©Pablo Picasso - An actor 1904

Picasso An actor 1904
An actor
1904 196x115cm oil/canvas
Metropolitan Museum of Art, New York City

« previous picture | 1900s | next picture »

From the Metropolitan Museum of Art, New York City:
Simple yet haunting, The Actor is the work with which Picasso ended his obsession with the wretched in favor of the theatrical world of acrobats and saltimbanques. Although the attenuated figure and extraordinary play of hands recall the El Greco-inspired mannerism of the Blue Period, The Actor can be seen as the prologue to the series of works that culminates in the enormous canvas Family of Saltimbanques (1905, National Gallery of Art, Washington, D.C.). The new subject matter, palette, and sensibility of this picture coincide with the arrival of Picasso's new lover, the model and sometime artist Fernande Olivier (1881-1966). A sheet of studies for The Actor, made around New Year's Eve 1904, includes two profiles of Fernande and shows the same correction to the placement of the actor's left leg and foot that is visible in the painting.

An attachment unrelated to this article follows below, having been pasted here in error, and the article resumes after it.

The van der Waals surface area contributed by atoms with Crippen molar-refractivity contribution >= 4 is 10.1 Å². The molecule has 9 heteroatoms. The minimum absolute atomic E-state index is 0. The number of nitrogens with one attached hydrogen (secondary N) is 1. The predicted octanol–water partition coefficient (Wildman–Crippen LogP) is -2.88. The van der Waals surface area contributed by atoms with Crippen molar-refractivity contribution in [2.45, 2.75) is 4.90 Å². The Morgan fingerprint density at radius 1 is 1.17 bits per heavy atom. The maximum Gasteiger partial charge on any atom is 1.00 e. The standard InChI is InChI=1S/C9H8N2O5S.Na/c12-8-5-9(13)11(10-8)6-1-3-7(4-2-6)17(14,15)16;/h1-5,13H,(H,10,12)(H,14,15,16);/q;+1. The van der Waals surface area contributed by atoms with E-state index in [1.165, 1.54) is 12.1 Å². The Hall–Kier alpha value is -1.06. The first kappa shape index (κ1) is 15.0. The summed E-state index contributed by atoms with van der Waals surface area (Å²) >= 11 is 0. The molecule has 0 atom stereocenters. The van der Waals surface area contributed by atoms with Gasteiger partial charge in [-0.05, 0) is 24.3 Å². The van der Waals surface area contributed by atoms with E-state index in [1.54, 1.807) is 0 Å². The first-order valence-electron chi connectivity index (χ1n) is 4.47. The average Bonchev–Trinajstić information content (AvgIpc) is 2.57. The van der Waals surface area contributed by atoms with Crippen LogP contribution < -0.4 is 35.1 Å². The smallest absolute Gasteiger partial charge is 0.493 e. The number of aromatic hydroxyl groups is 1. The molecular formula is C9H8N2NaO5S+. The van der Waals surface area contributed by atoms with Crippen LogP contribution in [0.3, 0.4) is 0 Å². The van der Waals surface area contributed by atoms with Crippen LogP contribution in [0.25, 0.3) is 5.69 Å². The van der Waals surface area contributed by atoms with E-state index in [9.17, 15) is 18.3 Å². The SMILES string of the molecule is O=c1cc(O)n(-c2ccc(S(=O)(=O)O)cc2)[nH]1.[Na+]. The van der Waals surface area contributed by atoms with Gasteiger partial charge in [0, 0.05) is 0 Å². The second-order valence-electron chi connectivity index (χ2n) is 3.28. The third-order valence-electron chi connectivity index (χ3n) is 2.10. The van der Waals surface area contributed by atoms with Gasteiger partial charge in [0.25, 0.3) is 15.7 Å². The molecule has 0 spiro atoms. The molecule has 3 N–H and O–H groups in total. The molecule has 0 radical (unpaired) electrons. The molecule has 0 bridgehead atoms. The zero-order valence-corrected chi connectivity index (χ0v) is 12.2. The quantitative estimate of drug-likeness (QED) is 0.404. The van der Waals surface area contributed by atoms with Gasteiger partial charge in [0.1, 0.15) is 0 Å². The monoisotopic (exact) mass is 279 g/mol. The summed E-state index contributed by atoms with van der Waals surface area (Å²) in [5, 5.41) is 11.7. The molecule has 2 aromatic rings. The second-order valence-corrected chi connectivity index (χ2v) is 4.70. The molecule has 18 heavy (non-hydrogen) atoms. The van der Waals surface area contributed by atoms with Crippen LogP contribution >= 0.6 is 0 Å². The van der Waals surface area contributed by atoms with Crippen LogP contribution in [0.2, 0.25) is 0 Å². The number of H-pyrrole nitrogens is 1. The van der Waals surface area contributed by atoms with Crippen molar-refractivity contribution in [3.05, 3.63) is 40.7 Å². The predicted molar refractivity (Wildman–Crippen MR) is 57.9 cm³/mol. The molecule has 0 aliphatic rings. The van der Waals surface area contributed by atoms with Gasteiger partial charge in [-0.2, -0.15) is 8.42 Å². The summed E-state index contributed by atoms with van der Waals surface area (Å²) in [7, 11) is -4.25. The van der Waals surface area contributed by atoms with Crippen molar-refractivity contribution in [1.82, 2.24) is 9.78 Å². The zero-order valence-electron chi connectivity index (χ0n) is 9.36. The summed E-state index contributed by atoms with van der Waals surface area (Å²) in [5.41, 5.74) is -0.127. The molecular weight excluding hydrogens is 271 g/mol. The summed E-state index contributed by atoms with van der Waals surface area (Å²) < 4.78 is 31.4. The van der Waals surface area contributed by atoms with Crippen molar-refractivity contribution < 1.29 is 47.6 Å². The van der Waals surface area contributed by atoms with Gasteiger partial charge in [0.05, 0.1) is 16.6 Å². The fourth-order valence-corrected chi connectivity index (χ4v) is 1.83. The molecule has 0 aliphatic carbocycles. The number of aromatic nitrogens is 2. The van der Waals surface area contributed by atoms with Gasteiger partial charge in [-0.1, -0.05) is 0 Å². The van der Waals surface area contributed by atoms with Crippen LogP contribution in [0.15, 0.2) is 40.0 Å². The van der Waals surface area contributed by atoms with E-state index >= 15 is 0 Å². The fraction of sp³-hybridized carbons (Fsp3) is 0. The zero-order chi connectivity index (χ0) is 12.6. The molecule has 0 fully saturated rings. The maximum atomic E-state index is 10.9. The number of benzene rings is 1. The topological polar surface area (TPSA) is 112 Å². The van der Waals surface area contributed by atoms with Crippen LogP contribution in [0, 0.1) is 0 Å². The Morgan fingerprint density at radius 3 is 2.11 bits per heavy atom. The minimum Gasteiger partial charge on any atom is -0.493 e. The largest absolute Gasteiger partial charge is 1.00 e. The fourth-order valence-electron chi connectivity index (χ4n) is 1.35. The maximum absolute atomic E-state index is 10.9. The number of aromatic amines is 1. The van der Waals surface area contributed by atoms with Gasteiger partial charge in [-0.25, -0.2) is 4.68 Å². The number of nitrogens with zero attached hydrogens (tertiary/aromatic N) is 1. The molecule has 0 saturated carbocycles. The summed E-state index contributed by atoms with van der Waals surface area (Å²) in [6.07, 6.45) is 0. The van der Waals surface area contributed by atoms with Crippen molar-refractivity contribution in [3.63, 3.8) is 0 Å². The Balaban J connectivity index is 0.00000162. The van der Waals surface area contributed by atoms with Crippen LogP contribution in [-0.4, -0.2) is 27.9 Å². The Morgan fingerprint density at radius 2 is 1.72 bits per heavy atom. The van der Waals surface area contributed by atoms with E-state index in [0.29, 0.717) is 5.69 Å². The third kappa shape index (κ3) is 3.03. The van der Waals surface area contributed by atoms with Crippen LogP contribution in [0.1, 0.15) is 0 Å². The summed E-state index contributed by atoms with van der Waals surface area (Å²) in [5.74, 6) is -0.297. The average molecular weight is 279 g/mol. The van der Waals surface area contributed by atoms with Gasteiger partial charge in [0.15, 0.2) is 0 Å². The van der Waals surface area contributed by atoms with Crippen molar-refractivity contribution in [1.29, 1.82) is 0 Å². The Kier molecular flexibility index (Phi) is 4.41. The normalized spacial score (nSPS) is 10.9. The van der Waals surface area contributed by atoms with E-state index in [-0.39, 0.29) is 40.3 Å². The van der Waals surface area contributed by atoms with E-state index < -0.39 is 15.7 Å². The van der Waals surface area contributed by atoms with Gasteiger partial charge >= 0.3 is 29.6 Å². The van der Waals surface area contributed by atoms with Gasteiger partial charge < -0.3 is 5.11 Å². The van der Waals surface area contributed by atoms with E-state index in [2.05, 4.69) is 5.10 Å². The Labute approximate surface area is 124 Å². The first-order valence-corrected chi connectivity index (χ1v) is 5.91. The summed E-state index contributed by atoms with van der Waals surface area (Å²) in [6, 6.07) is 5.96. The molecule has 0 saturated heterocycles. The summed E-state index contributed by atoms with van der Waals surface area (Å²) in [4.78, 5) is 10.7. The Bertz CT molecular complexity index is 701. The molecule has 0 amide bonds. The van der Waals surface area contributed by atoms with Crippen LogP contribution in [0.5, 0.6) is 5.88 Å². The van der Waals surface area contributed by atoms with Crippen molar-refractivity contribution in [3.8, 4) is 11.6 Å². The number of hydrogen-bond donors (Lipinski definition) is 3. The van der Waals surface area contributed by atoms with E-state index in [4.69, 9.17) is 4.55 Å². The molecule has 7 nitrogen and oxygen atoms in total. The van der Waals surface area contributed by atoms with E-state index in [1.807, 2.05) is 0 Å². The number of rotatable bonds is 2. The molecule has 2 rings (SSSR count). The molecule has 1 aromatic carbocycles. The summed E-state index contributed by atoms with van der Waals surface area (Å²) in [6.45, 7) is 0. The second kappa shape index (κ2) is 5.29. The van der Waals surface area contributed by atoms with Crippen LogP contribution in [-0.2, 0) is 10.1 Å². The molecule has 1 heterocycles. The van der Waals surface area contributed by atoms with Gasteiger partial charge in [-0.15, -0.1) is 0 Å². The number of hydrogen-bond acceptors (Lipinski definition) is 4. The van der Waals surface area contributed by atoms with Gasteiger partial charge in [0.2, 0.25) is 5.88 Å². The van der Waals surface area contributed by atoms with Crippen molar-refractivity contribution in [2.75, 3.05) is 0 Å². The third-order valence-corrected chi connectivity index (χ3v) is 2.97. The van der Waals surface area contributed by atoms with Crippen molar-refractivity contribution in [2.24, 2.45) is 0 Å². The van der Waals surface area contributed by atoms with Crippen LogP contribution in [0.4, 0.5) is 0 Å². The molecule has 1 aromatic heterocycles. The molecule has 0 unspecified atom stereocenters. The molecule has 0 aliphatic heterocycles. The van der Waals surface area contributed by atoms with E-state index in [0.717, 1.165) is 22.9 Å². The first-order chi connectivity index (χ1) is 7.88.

Picasso painted The Actor on the back of a previously used canvas, on which another, unidentified artist had painted a landscape with swirling water.
Frank Burty Haviland, the wealthy Franco-American painter whose brother, Paul, backed Alfred Stieglitz's New York gallery, 291, was likely the first owner of this work. It was given to the Museum by the automobile heiress Thelma Chrysler Foy.